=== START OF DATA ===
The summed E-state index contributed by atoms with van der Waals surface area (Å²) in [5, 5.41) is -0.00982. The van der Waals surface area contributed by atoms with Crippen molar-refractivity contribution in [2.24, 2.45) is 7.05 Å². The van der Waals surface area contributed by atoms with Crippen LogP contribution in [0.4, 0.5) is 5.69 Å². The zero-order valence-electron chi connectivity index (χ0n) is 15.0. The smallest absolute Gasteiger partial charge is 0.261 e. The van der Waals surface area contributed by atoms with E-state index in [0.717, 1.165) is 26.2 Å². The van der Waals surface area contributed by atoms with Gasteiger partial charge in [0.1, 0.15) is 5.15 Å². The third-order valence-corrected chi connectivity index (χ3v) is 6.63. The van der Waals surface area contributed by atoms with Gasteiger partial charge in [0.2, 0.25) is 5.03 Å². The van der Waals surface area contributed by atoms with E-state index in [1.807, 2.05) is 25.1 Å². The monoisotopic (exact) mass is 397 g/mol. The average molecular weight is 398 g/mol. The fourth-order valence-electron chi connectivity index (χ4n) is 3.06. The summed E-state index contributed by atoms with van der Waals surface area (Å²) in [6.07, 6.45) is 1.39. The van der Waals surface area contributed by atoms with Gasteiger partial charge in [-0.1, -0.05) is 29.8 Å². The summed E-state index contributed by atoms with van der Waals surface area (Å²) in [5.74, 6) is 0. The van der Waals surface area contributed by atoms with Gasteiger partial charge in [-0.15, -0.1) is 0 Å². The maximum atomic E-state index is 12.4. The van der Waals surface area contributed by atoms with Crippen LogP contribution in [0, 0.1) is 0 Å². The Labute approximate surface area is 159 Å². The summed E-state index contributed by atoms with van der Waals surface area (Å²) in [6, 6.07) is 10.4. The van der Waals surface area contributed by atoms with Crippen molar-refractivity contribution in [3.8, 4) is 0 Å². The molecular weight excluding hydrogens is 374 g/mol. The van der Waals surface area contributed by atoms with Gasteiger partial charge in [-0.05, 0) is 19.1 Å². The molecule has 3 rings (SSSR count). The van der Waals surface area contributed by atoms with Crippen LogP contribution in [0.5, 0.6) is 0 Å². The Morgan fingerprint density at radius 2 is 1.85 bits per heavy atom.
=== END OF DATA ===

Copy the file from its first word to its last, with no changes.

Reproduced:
The summed E-state index contributed by atoms with van der Waals surface area (Å²) in [5, 5.41) is -0.00982. The van der Waals surface area contributed by atoms with Crippen molar-refractivity contribution in [2.24, 2.45) is 7.05 Å². The van der Waals surface area contributed by atoms with Crippen LogP contribution in [0.4, 0.5) is 5.69 Å². The zero-order valence-electron chi connectivity index (χ0n) is 15.0. The smallest absolute Gasteiger partial charge is 0.261 e. The van der Waals surface area contributed by atoms with E-state index in [0.717, 1.165) is 26.2 Å². The van der Waals surface area contributed by atoms with Gasteiger partial charge in [0.1, 0.15) is 5.15 Å². The third-order valence-corrected chi connectivity index (χ3v) is 6.63. The van der Waals surface area contributed by atoms with Gasteiger partial charge in [0.2, 0.25) is 5.03 Å². The van der Waals surface area contributed by atoms with E-state index in [1.807, 2.05) is 25.1 Å². The monoisotopic (exact) mass is 397 g/mol. The average molecular weight is 398 g/mol. The fourth-order valence-electron chi connectivity index (χ4n) is 3.06. The summed E-state index contributed by atoms with van der Waals surface area (Å²) in [6.07, 6.45) is 1.39. The van der Waals surface area contributed by atoms with Gasteiger partial charge in [-0.1, -0.05) is 29.8 Å². The summed E-state index contributed by atoms with van der Waals surface area (Å²) in [5.74, 6) is 0. The van der Waals surface area contributed by atoms with Gasteiger partial charge in [-0.15, -0.1) is 0 Å². The maximum atomic E-state index is 12.4. The van der Waals surface area contributed by atoms with Crippen LogP contribution in [0, 0.1) is 0 Å². The Labute approximate surface area is 159 Å². The summed E-state index contributed by atoms with van der Waals surface area (Å²) in [6, 6.07) is 10.4. The van der Waals surface area contributed by atoms with Crippen molar-refractivity contribution in [3.8, 4) is 0 Å². The molecular weight excluding hydrogens is 374 g/mol. The van der Waals surface area contributed by atoms with Gasteiger partial charge in [-0.05, 0) is 19.1 Å². The molecule has 3 rings (SSSR count). The van der Waals surface area contributed by atoms with Crippen LogP contribution in [0.5, 0.6) is 0 Å². The Morgan fingerprint density at radius 2 is 1.85 bits per heavy atom.